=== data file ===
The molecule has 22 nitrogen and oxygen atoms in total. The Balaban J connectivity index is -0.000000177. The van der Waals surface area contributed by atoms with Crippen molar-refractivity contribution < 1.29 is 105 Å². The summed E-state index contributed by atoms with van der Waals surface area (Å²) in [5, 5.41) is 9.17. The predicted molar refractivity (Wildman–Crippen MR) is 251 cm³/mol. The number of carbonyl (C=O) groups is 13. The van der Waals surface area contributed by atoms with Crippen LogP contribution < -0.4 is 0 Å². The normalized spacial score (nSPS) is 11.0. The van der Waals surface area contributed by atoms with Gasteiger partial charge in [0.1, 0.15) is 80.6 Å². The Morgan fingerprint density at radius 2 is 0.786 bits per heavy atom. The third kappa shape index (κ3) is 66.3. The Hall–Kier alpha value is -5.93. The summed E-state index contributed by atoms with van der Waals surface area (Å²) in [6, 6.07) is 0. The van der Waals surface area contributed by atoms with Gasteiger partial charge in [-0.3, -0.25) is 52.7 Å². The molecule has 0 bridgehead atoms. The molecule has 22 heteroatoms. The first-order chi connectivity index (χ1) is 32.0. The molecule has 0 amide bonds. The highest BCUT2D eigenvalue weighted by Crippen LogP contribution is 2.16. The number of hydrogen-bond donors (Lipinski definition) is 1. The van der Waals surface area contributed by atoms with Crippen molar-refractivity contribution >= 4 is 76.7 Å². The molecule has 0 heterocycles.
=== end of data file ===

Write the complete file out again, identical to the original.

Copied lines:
The molecule has 22 nitrogen and oxygen atoms in total. The Balaban J connectivity index is -0.000000177. The van der Waals surface area contributed by atoms with Crippen molar-refractivity contribution < 1.29 is 105 Å². The summed E-state index contributed by atoms with van der Waals surface area (Å²) in [5, 5.41) is 9.17. The predicted molar refractivity (Wildman–Crippen MR) is 251 cm³/mol. The number of carbonyl (C=O) groups is 13. The van der Waals surface area contributed by atoms with Crippen LogP contribution < -0.4 is 0 Å². The normalized spacial score (nSPS) is 11.0. The van der Waals surface area contributed by atoms with Gasteiger partial charge in [0.1, 0.15) is 80.6 Å². The Morgan fingerprint density at radius 2 is 0.786 bits per heavy atom. The third kappa shape index (κ3) is 66.3. The Hall–Kier alpha value is -5.93. The summed E-state index contributed by atoms with van der Waals surface area (Å²) in [6, 6.07) is 0. The van der Waals surface area contributed by atoms with Gasteiger partial charge in [-0.3, -0.25) is 52.7 Å². The molecule has 0 bridgehead atoms. The molecule has 22 heteroatoms. The first-order chi connectivity index (χ1) is 32.0. The molecule has 0 amide bonds. The highest BCUT2D eigenvalue weighted by Crippen LogP contribution is 2.16. The number of hydrogen-bond donors (Lipinski definition) is 1. The van der Waals surface area contributed by atoms with Crippen molar-refractivity contribution >= 4 is 76.7 Å². The molecule has 0 heterocycles.